Words I wrote a while back in an Illinois Times op ed letter keep coming back to mind. I said: “Most of us will never commit armed robbery or push drugs. But under the right circumstances every one of us is capable of killing. Having a gun ready to hand will make this much easier.” Headlines this year have borne these words out: a young woman killed by a frightened homeowner when she went to his door for help with car trouble; one dead at a theater in Florida, at the hands (and gun) of a retired policeman.

As an active participant in the gun debate over the past two years, I have heard a lot about “law-abiding gun owners” and “criminals,” “good guys” and “bad guys” with guns, and “wackos,” (that last, quoted from remarks by NRA President Wayne LaPierre after the Navy Yard shooting in August). I have heard this language from politicians, a local gun rights lobbyist, everyday people and even from one or two of the mental health community (absent the “W” word).

That kind of us-versus-them talk is really just an attempt to rationalize our desire to carry guns. It is a concept that only works in B-grade westerns and naïve action-adventure movies. But this is the real world, and in the real world things get complicated. Law-abiding citizens snap, people sometimes act out of fear, people experience rage. As we have seen from the news this year, it doesn’t take a criminal or a wacko to kill someone with a gun. It takes a human being experiencing the emotions and faults we all share.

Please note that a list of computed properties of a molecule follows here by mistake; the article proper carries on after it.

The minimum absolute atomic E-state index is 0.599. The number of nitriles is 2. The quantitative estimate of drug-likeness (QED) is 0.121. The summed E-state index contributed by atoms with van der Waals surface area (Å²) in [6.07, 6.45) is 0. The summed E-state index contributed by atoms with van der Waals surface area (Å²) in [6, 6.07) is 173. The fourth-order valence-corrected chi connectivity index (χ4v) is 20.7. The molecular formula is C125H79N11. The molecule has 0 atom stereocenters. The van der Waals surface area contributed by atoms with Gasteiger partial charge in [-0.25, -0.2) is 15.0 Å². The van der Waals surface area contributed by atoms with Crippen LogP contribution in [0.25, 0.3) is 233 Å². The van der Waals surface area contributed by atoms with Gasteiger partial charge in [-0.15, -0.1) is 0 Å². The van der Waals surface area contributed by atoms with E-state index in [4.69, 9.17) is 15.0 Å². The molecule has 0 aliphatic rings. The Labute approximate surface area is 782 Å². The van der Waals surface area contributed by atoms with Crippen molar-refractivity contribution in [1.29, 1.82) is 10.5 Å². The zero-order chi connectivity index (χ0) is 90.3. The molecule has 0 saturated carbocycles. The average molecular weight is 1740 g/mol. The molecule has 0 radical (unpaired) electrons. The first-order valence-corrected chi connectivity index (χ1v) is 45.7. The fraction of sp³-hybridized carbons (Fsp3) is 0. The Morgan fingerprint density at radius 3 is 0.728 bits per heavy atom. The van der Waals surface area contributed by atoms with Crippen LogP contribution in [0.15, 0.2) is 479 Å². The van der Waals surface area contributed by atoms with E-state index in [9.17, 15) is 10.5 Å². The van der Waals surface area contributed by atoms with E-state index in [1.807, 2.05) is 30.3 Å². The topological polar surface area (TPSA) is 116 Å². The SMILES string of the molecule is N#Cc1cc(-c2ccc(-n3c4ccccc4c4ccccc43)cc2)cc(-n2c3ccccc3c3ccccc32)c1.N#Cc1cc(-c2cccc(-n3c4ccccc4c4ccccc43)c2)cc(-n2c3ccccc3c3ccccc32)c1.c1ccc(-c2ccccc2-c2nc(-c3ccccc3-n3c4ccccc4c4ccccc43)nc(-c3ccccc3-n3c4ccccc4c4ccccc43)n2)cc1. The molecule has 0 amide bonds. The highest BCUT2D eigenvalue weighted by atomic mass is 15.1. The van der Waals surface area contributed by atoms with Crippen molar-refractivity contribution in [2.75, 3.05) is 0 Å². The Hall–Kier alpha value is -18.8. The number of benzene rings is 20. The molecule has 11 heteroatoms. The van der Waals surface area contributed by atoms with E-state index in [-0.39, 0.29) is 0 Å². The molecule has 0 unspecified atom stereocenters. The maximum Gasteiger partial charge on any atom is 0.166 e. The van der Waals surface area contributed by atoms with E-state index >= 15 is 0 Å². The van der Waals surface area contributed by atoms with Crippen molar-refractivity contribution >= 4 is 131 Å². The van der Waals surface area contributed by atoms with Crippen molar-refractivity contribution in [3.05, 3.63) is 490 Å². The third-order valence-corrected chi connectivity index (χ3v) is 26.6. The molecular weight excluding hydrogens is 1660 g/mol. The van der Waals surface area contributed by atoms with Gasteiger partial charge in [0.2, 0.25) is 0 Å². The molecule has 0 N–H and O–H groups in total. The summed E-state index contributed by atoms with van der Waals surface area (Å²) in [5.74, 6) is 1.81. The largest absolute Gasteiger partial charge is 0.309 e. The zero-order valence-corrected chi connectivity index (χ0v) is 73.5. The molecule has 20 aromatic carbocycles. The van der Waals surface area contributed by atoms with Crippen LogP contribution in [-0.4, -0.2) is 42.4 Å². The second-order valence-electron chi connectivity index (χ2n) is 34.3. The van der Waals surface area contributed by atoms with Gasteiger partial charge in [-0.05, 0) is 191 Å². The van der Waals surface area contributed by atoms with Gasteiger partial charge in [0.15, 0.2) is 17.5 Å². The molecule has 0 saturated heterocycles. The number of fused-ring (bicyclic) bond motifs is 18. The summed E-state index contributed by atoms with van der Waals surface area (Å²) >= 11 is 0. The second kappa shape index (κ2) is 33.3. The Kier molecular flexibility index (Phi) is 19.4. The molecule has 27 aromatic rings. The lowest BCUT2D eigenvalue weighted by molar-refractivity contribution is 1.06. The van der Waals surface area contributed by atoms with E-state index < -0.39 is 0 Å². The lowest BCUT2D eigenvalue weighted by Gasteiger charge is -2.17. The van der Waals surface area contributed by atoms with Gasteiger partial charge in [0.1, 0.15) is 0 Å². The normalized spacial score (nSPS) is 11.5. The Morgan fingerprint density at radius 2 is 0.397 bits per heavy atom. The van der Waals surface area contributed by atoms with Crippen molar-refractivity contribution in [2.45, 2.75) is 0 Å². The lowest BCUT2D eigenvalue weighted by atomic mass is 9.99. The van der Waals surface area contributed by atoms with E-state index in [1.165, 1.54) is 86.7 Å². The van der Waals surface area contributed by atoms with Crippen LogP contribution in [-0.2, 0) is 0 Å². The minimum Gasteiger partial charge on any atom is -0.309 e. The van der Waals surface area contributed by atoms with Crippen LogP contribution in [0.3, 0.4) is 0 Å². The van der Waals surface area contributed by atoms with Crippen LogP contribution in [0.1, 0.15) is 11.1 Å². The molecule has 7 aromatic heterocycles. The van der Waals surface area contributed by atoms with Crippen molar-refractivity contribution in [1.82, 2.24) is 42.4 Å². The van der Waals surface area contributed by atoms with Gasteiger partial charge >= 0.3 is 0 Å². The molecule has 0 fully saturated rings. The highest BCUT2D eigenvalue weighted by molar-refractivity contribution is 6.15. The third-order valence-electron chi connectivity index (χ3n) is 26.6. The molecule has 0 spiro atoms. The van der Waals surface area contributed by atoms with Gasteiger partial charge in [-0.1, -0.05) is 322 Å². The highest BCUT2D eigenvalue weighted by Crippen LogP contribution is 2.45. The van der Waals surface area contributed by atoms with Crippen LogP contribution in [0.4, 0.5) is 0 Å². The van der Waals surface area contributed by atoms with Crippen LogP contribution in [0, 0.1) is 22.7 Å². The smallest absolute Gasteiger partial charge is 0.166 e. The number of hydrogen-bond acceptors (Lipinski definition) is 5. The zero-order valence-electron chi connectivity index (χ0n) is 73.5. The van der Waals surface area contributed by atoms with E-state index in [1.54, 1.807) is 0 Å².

To you who will carry, I ask only this:

  • Remember that saving the day with a gun most often happens only in Hollywood fantasies.
  • In the real world someone intent upon premeditated harm will have the jump on you most of the time. Therefore, please remember the saying: “Discretion is the better part of valor.”
  • If you are in the company of someone who is angry or paranoid, practice peace. And discretion.
  • In fact, now would be as good a time as any to commit to peace as a way of life. You never know when it might come in handy.
  • Please stop using the us-versus-them language. We are all “them” at some time or another in our lives, and the saying, “There but for the grace of God go I” always fits.

y heart goes out to those who have lost loved ones to shootings and to the people who did the shooting. May they, also, be healed.

Catherine Wells of Rochester is a mental health counselor practicing in Springfield. She is president-elect of the Illinois Association of Couple and Family Counselors and is a supporter of the Illinois Council Against Handgun Violence.

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